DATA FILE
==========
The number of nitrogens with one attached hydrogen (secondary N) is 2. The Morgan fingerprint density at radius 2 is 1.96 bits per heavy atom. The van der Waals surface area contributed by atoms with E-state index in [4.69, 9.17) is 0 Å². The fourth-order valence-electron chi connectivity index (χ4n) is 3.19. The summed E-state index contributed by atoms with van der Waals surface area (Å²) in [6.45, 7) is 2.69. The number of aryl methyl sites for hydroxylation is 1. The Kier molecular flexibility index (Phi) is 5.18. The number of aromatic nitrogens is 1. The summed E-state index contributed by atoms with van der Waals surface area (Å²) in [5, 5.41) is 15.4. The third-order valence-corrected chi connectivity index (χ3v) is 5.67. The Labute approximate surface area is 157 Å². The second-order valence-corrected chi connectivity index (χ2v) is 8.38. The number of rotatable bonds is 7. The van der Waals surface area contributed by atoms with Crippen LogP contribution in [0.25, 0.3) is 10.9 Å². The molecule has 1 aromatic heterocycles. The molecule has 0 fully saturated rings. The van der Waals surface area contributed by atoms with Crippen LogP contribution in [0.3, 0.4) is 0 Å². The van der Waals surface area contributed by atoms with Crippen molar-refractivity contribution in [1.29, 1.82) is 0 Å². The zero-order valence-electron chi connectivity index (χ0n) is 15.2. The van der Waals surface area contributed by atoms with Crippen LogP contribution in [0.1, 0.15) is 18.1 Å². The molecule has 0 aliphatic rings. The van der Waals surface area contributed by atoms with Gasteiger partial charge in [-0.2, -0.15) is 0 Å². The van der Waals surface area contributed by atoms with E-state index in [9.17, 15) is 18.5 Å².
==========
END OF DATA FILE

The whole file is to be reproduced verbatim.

The number of nitrogens with one attached hydrogen (secondary N) is 2. The Morgan fingerprint density at radius 2 is 1.96 bits per heavy atom. The van der Waals surface area contributed by atoms with E-state index in [4.69, 9.17) is 0 Å². The fourth-order valence-electron chi connectivity index (χ4n) is 3.19. The summed E-state index contributed by atoms with van der Waals surface area (Å²) in [6.45, 7) is 2.69. The number of aryl methyl sites for hydroxylation is 1. The Kier molecular flexibility index (Phi) is 5.18. The number of aromatic nitrogens is 1. The summed E-state index contributed by atoms with van der Waals surface area (Å²) in [5, 5.41) is 15.4. The third-order valence-corrected chi connectivity index (χ3v) is 5.67. The Labute approximate surface area is 157 Å². The second-order valence-corrected chi connectivity index (χ2v) is 8.38. The number of rotatable bonds is 7. The van der Waals surface area contributed by atoms with Crippen LogP contribution in [0.25, 0.3) is 10.9 Å². The molecule has 1 aromatic heterocycles. The molecule has 0 fully saturated rings. The van der Waals surface area contributed by atoms with Crippen LogP contribution in [0.3, 0.4) is 0 Å². The van der Waals surface area contributed by atoms with Crippen molar-refractivity contribution in [1.29, 1.82) is 0 Å². The zero-order valence-electron chi connectivity index (χ0n) is 15.2. The van der Waals surface area contributed by atoms with Crippen LogP contribution in [0.1, 0.15) is 18.1 Å². The molecule has 0 aliphatic rings. The van der Waals surface area contributed by atoms with Gasteiger partial charge in [-0.2, -0.15) is 0 Å². The van der Waals surface area contributed by atoms with E-state index in [9.17, 15) is 18.5 Å².